Acupuncture alleviates pelvic pain
Acupuncture, in combination with exercise in the home, is clearly the best way to alleviate pain in pregnant women in connection with symphysiolysis, or slippage in the cartilage holding together bones. This is shown in research from the Sahlgrenska Academy at Göteborg University in Sweden, that is being published in the British Medical Journal BMJ.
Pelvic pain, so-called symphysiolysis, is a common disorder among pregnant women throughout the world. One third of those affected experience severe pain. Those who do heavy work or have previously had back or pelvic pain are at the greatest risk of being affected. The pain appears along the sacrum, or rump bone, and often radiates downward to the back of the thighs. Sometimes women also experience pain across the pubic bone. This affects the ability to stand, walk, and sit. It is important to distinguish pelvic pain from regular back pain, since improperly treated pelvic pain can aggravate the condition. No treatment cures pelvic pain, but the condition can be alleviated.
A study from the Section for Obstetrics and Gynecology at the Sahlgrenska Academy at Göteborg University examined the outcome of the treatment of 386 pregnant women with pelvic pain. The women were divided into three groups in which three different treatment strategies were tested for six weeks.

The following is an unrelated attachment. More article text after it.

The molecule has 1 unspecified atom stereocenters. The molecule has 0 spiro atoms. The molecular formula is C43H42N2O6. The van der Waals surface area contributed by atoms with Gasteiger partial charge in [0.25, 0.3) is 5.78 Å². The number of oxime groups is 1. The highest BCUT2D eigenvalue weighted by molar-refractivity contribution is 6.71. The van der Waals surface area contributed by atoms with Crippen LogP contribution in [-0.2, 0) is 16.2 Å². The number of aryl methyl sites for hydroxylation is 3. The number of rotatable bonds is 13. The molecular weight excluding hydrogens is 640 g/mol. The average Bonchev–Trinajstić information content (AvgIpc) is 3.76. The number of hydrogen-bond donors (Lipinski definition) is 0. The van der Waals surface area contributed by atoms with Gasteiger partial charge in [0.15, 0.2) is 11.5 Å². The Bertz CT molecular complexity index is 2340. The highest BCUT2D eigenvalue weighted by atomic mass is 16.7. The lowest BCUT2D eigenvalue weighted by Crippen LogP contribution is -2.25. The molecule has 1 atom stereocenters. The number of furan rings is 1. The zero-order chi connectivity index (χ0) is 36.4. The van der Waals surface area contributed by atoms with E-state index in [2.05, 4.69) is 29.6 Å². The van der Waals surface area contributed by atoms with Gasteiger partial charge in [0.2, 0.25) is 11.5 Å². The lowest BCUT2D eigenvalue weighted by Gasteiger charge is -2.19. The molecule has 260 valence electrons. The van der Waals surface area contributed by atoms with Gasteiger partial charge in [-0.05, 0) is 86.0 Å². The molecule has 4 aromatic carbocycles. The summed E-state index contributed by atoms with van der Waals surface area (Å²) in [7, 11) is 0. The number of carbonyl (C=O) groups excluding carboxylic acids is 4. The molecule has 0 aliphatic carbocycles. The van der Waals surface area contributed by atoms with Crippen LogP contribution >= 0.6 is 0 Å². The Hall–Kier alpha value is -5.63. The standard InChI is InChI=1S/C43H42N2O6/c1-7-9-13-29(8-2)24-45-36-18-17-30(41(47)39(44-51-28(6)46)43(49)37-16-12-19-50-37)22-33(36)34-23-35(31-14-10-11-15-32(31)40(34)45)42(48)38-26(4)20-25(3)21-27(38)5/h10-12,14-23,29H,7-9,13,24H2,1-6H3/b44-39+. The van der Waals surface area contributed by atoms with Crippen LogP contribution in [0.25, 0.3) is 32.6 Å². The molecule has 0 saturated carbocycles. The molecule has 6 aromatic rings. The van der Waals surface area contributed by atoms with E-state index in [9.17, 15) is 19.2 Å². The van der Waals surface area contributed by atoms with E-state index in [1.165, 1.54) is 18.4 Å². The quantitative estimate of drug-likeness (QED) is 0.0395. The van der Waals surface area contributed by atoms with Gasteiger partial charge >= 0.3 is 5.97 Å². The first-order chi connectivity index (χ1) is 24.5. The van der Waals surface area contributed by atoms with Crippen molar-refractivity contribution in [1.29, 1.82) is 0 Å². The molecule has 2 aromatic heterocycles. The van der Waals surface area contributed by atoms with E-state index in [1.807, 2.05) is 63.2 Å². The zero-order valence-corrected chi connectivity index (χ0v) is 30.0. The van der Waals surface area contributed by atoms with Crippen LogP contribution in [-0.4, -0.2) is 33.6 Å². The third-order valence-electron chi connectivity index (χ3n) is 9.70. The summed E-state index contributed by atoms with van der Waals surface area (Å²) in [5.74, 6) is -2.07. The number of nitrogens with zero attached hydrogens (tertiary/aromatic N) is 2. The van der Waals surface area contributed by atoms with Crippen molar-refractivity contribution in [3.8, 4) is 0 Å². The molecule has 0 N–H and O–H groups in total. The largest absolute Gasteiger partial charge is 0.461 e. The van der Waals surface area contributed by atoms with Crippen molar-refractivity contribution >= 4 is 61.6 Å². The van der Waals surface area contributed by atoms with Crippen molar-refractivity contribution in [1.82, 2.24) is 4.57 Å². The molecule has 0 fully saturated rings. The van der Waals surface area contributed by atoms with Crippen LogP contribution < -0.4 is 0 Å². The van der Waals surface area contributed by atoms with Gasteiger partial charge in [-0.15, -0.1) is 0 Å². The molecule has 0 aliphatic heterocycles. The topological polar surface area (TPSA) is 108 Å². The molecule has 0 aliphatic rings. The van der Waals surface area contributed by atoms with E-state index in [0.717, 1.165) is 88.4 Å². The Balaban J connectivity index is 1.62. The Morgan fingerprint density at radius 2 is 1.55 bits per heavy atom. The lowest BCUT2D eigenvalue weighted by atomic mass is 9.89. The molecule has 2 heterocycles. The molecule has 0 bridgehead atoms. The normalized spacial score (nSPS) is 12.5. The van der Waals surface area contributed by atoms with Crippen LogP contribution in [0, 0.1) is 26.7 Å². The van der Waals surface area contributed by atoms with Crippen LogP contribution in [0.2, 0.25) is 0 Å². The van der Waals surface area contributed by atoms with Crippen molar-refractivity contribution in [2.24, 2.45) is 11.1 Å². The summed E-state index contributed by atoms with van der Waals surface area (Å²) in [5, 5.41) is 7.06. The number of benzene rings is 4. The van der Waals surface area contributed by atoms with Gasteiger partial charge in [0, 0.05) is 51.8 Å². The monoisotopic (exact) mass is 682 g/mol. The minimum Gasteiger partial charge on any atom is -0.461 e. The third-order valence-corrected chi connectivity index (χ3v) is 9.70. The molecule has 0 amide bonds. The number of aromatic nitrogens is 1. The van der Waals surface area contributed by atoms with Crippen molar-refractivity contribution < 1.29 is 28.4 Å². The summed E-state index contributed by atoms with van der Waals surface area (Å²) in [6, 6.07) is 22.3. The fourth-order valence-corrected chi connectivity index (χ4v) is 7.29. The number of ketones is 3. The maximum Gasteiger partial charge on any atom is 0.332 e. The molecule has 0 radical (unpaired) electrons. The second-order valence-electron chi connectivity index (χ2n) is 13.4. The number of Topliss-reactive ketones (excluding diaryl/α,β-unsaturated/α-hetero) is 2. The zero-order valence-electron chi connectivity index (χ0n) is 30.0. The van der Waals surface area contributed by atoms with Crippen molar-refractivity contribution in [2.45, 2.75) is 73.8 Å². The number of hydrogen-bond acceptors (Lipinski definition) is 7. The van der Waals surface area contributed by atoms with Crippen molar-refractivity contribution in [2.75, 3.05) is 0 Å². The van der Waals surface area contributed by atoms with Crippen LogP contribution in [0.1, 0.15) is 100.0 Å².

The first group received only standard treatment, comprising counseling, a soft pelvic girdle, and a program of home exercise. The second group received standard treatment and normal acupuncture, that is, the type of acupuncture stimulation given to men and non-pregnant women with similar symptoms. The third group received standard treatment and individual training with a physical therapist designed to stabilize the pelvis.
The women were examined by a physical therapist before the study started. This entailed several tests designed to provoke pelvic pain. The same tests were performed after the treatment was completed. The women assessed their pain in the morning and evening on a scale from 0 to 100, where 0 meant no pain and 100 the worst pain imaginable.
The results show that both the women in the acupuncture group and in the physical therapy group experienced a reduction in pain both in the morning and in the evening a week after the completion of the treatment. However, the pain diminished most among the women who were given acupuncture. In the standard exercise group, the morning pain increased while the evening pain remained largely unchanged. The percentage of women who experienced pain in response to provocation after the completion of the treatment was lowest in the acupuncture group. Acupuncture proved to be the most effective treatment for women with pelvic pain.
In summary the study shows that both acupuncture and physical therapy designed to stabilize the pelvis alleviate pelvic pain during pregnancy. Acupuncture proved to be superior to such physical therapy in this study.
The findings are of special importance since no previous studies have demonstrated such substantial results of treatment in isolated and well-defined pelvic pain during pregnancy.
The Swedish Research Council. March 2005.
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